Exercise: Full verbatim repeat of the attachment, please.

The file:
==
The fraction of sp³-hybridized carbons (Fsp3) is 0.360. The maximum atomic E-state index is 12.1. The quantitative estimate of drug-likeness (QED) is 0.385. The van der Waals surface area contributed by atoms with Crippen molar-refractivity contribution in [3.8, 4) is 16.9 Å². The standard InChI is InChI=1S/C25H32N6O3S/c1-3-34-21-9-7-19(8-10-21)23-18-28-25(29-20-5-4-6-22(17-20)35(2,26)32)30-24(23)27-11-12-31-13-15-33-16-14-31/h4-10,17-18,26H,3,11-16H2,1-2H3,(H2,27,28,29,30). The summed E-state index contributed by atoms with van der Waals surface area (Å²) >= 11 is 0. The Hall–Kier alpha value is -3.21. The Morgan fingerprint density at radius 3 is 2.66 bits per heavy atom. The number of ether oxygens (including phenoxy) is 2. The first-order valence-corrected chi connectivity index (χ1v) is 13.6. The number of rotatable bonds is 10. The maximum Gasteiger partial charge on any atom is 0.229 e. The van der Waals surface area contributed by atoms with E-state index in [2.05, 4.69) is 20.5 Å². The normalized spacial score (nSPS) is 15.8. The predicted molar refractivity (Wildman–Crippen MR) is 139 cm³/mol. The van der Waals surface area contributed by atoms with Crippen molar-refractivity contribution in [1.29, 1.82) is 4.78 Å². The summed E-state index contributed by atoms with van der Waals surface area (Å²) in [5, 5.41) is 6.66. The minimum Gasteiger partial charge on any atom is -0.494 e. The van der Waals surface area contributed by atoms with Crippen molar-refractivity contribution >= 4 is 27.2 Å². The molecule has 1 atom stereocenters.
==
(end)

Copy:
The fraction of sp³-hybridized carbons (Fsp3) is 0.360. The maximum atomic E-state index is 12.1. The quantitative estimate of drug-likeness (QED) is 0.385. The van der Waals surface area contributed by atoms with Crippen molar-refractivity contribution in [3.8, 4) is 16.9 Å². The standard InChI is InChI=1S/C25H32N6O3S/c1-3-34-21-9-7-19(8-10-21)23-18-28-25(29-20-5-4-6-22(17-20)35(2,26)32)30-24(23)27-11-12-31-13-15-33-16-14-31/h4-10,17-18,26H,3,11-16H2,1-2H3,(H2,27,28,29,30). The summed E-state index contributed by atoms with van der Waals surface area (Å²) >= 11 is 0. The Hall–Kier alpha value is -3.21. The Morgan fingerprint density at radius 3 is 2.66 bits per heavy atom. The number of ether oxygens (including phenoxy) is 2. The first-order valence-corrected chi connectivity index (χ1v) is 13.6. The number of rotatable bonds is 10. The maximum Gasteiger partial charge on any atom is 0.229 e. The van der Waals surface area contributed by atoms with E-state index in [2.05, 4.69) is 20.5 Å². The normalized spacial score (nSPS) is 15.8. The predicted molar refractivity (Wildman–Crippen MR) is 139 cm³/mol. The van der Waals surface area contributed by atoms with Crippen molar-refractivity contribution in [1.29, 1.82) is 4.78 Å². The summed E-state index contributed by atoms with van der Waals surface area (Å²) in [5, 5.41) is 6.66. The minimum Gasteiger partial charge on any atom is -0.494 e. The van der Waals surface area contributed by atoms with Crippen molar-refractivity contribution >= 4 is 27.2 Å². The molecule has 1 atom stereocenters.